New year, new workout regimen? It is always refreshing when the New Year rolls around; we can completely revamp our lives or maybe just improve what we already do.
One of the most common New Year’s resolutions is obviously to get in shape, so we found some new workouts from an article from bt.com by Carla Challis.
Whether it’s working out in the water or learning new things, these workouts are sure to become popular in 2017 and we hope you try them out!
Working Out In the Water
Carla recognizes that water aerobics is already popular, but the new type of water workout that will be on the rise is more intense.
The nutritionist at the Lifesum health app, Frida Harju, says that “By taking part in the class while balancing on an inflatable board, your muscles work harder to maintain balance, thus maximizing the effects of the exercises.”
This high-intensity interval training (HIIT) being done in the water instead of on land is sure to spark some interest in 2017!
Yoga has become increasingly popular in the last few years due to its ability to allow you to relieve stress, make you more aware, and help you become more flexible.
This mindful workout isn’t going anywhere but may become more extreme.
The global yoga ambassador named Patrick Beach from Virgin Active says that “2017 is going to be the year when people become truly aware of the power of mindful exercise – the positive effect of exercise on mental as well as physical wellbeing.”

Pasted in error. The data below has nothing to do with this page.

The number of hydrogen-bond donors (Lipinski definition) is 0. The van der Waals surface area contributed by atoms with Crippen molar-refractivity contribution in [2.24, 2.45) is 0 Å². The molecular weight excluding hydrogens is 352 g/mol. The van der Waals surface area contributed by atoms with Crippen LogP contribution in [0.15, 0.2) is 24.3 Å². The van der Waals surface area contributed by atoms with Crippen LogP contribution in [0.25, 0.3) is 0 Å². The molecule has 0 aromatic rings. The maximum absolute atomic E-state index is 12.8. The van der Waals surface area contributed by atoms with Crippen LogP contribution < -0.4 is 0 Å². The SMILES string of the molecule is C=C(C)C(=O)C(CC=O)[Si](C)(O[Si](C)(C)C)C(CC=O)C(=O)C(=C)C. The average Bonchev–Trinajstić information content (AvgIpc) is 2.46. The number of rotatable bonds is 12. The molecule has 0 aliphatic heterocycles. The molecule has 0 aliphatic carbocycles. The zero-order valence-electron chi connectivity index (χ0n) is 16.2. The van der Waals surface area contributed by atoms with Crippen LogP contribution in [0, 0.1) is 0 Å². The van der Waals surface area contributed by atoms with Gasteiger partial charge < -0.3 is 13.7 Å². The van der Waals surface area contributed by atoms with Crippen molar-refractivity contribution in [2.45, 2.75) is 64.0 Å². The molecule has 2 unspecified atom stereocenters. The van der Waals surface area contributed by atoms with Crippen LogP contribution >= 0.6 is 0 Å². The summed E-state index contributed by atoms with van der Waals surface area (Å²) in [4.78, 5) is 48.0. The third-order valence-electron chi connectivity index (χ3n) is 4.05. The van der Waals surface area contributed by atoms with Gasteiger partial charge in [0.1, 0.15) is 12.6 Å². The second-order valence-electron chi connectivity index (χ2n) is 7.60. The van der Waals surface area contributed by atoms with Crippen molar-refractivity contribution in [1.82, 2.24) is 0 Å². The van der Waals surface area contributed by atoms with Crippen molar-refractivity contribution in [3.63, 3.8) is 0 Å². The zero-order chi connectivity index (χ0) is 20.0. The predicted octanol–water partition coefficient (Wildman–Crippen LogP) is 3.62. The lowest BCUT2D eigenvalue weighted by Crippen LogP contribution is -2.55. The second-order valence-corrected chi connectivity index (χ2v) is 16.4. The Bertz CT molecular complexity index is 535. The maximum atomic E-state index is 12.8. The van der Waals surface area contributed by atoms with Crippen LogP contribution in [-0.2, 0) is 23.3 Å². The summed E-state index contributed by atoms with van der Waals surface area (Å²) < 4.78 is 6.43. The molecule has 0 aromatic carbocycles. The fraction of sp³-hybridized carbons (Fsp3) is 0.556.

Patrick believes that the upcoming year will bring more of a mind and body connection with people in their workouts; people will want to take care of both instead of just their bodies.
Becoming More Educated
Carla suggests that more people will want to learn more about fitness and nutrition, not just wanting to look good.
The head of fitness at Virgin Active, Andy Birch, says that knowledge and education will become increasingly popular in 2017 for people’s health.
“In 2017 we are going to see a huge shift towards people taking a more scientific approach to understanding their bodies and how they work best in order to perform to their greatest potential, this includes a much greater knowledge of how a full range of movement can play a valuable role in injury prevention and maintenance,” he comments.